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Ghosts of the Shadow Market1.Son of the Dawnby Cassandra Clare and Sarah Rees Brennan2.Cast Long Shadowsby Cassandra Clare and Sarah Rees Brennan3.Every Exquisite Thingby Cassandra Clare and Maureen Johnson4.Learn About Lossby Cassandra Clare and Kelly Link5.A Deeper Loveby Cassandra Clare and Maureen Johnson6.The Wicked Onesby Cassandra Clare and Robin Wasserman7.The Land I Lostby Cassandra Clare and Sarah Rees Brennan8.Through Blood, Through Fireby Cassandra Clare and Robin Wasserman

The Shadowhunter ChroniclesThe Mortal InstrumentsCity of BonesCity of AshesCity of GlassCity of Fallen AngelsCity of Lost SoulsCity of Heavenly FireThe Infernal DevicesClockwork AngelClockwork PrinceClockwork PrincessThe Dark ArtificesLady MidnightLord of ShadowsQueen of Air and Darkness (forthcoming)The Eldest Curses (with Wesley Chu; forthcoming)The Red Scrolls of MagicThe Lost Book of the WhiteThe Eldest Curses 3The Last Hours (forthcoming)Chain of GoldChain of IronThe Last Hours 3The Shadowhunter’s Codex (with Joshua Lewis)The Bane Chronicles (with Sarah Rees Brennan & Maureen Johnson)Tales From the Shadowhunter Academy (with Sarah Rees Brennan, Maureen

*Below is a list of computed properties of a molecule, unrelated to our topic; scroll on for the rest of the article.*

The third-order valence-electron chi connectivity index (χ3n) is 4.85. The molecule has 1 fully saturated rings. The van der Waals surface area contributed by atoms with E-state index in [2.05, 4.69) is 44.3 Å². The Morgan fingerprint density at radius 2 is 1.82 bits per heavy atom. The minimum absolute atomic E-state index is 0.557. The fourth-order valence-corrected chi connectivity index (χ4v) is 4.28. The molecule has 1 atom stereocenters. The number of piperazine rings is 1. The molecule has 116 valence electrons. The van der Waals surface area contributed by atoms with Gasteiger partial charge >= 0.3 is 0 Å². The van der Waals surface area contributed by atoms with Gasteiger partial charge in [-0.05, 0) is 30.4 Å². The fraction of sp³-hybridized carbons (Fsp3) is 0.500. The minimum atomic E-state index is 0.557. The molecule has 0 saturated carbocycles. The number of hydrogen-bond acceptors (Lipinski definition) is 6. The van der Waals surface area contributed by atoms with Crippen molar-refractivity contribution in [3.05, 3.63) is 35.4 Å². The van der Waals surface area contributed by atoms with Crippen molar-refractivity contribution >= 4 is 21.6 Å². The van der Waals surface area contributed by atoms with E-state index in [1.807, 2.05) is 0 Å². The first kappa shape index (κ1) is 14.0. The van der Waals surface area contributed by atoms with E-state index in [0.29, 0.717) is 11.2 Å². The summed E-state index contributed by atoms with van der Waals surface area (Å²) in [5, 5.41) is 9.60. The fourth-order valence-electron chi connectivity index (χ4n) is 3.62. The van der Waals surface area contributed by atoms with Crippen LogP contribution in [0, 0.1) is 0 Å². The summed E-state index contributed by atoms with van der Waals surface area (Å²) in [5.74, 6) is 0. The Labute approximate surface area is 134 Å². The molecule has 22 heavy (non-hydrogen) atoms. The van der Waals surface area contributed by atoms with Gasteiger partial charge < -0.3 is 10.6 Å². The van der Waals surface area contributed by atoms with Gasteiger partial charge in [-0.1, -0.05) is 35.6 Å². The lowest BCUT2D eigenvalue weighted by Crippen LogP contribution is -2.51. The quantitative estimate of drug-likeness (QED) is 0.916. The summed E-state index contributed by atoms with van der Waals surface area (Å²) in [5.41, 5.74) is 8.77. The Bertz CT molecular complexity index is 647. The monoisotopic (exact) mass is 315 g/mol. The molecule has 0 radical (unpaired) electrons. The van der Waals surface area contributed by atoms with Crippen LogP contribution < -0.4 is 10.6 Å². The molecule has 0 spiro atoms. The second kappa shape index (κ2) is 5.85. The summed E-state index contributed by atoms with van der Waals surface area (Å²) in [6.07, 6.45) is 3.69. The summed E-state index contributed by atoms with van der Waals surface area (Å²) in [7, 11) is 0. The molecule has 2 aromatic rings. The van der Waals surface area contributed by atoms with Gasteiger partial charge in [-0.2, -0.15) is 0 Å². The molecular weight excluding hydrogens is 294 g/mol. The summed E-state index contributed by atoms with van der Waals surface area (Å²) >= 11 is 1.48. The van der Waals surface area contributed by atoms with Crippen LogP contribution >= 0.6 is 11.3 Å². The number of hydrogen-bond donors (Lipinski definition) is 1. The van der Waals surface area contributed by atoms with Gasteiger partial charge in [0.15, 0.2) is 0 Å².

Johnson & Robin Wasserman)A History of Notable Shadowhunters and Denizens of Downworld (illustrated byCassandra Jean)Also by Cassandra ClareThe Magisterium Series (written with Holly Black)The Iron TrialThe Copper GauntletThe Bronze KeyThe Silver MaskThe Golden Tower (forthcoming)

This is a work of fiction. All characters and events portrayed in this book are either fictitious or usedfictitiously.“The Wicked Ones” copyright 2018 by Cassandra Claire, LLC. All rights reserved.Cover and series illustration 2018 by Davood Diba. All rights reserved.Shadow Market Enterprises, Inc.11400 W. Olympic Boulevard, Suite 590Los Angeles, CA 90064cassandraclare.comAudio edition available from Simon & Schuster Audio.First editionISBN 978-0-9995705-5-5Library of Congress Control Number: 2018907273Set in Dolly Pro. Titles set in Pterra.